Watching for bomb-planters, avoiding unwatched roads, using helicopters, dispersing into more vehicles, and taking alternate routes across the country will all help with the IED problem. But the real solution lies with offensive action against the IED networks. This will require aggressive patrolling, raiding, and the interrogation of captured suspects, actions that hopefully are not yet out of fashion.
U.S. troop morale may be slipping in Afghanistan
Is the morale of U.S. combat units in Afghanistan beginning to slip? Are U.S. troops in the field, restrained by risk-averse bosses in Kabul and Washington, increasingly just going through the motions, hoping to finish up their tours in one piece? A new report from Bing West hints at this disturbing conclusion.
West was a U.S. Marine Corps infantry officer in Vietnam, severd as an assistant secretary of defense, and has written three books on the current war in Iraq. His latest report for Small Wars Journal is based on three trips he made to Afghanistan this year.
West describes U.S. conventional combat units as risk averse, passive, and not respected by the Taliban:
Our SOF [special operating forces] has high morale due to a focused kinetic mission and the warrior’s satisfaction in kinetics well applied. A war in which SOF, aviation and Taliban-initiated actions result in most of the enemy losses is of concern. Although his leaders are routinely eliminated by SOF, the enemy does not perceive that he confronts a superior, implacable adversary when he encounters our conventional units. We should change that.
Our SOF is enemy-focused, while our conventional forces are population-focused. Many coalition battalions have red areas [Taliban-controlled zones] where they rarely venture…. In sum, a balance must be maintained between population-centric COIN and blows aimed against Taliban cohesiveness. This is beginning to slip in our conventional units…. Well-founded doubt about Afghan national cohesiveness and self-reliance pervades all ranks in our military. Gone is the post-9/11 zeal. There is no widely-shared view of victory or definition of what winning means. To the troops, framework ops [routine patrols and meetings with locals] are a job to be done, while getting home in one piece.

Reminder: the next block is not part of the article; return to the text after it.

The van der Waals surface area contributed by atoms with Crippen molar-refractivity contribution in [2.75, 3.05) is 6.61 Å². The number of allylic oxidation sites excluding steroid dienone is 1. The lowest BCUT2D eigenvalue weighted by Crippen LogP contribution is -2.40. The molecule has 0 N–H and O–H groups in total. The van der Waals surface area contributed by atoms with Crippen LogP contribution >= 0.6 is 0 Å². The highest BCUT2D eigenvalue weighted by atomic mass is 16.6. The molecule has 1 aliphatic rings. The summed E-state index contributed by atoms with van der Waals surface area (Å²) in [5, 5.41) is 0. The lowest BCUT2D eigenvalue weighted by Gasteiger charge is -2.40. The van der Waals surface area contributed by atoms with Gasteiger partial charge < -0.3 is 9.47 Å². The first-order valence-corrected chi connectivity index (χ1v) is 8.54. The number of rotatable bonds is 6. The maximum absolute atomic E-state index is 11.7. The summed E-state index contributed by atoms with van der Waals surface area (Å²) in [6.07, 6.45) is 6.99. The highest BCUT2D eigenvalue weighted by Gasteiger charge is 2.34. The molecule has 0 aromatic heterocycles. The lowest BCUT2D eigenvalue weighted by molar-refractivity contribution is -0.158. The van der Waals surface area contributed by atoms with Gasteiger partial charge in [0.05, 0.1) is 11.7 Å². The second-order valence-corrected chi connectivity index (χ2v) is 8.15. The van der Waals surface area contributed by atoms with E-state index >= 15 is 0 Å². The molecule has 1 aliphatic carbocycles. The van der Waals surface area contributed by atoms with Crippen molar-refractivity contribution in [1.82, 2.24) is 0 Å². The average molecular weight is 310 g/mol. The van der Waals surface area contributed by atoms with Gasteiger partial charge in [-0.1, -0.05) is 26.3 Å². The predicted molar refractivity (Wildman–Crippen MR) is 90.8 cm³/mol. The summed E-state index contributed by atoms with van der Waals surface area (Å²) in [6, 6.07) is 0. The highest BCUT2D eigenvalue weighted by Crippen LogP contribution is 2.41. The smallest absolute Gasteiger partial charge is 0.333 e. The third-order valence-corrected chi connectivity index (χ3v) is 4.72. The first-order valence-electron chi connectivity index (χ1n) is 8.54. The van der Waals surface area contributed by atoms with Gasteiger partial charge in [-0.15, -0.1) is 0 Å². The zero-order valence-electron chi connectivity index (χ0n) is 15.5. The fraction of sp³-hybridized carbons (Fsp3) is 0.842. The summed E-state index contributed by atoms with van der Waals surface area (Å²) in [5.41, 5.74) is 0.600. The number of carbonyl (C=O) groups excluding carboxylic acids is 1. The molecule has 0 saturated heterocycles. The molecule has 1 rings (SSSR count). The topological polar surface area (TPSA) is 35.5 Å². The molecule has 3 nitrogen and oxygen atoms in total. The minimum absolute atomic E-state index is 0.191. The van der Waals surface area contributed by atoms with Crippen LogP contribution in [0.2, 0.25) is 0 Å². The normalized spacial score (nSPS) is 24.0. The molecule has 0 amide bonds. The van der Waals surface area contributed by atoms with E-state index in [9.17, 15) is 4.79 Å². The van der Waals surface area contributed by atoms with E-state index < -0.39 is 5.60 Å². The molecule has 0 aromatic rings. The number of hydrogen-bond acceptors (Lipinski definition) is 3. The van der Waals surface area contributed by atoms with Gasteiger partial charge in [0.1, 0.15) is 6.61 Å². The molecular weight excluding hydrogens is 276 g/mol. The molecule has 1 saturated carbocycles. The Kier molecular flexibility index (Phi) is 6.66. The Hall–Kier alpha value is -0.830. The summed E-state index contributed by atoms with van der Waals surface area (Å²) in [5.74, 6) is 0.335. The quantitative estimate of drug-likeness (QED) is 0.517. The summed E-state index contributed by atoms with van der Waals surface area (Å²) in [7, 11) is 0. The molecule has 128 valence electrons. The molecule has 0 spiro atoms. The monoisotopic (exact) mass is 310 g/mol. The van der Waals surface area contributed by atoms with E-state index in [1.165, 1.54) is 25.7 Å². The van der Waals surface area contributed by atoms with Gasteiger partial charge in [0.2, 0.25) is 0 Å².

The result, West explains, is that Afghan civilians are cooperating with the Taliban rather than the coalition:
It is not self-evident how winning the hearts of village elders or linking villages to Kabul wins the war. Our Soldiers believe that Afghans accept what we give them without reciprocating by turning against the Taliban. The elders don’t raise militias or recruits for the army, or drive out the Taliban…. The theory of counterinsurgency is that villagers, once given security and services, will inform on the insurgents. In reality, the Pashtun Taliban aren’t oppressing the villagers, and the coalition doesn’t have the troops to provide security in many areas. So villagers hedge their bets — accepting projects from the coalition while keeping their mouths shut as the Taliban move about in small gangs.
West concludes, "An acceptably governed Afghan state can emerge, provided we continue the fight for years." But he also observes that U.S. troops in the field respond to the cues they get from their top-level leaders. If these leaders don’t commit to a decisive result, don’t trust the judgment of their subordinates, and cut off the troops’ access to air and artillery support, the troops will respond with passivity and cynicism. These are attitudes the military cannot afford in Afghanistan.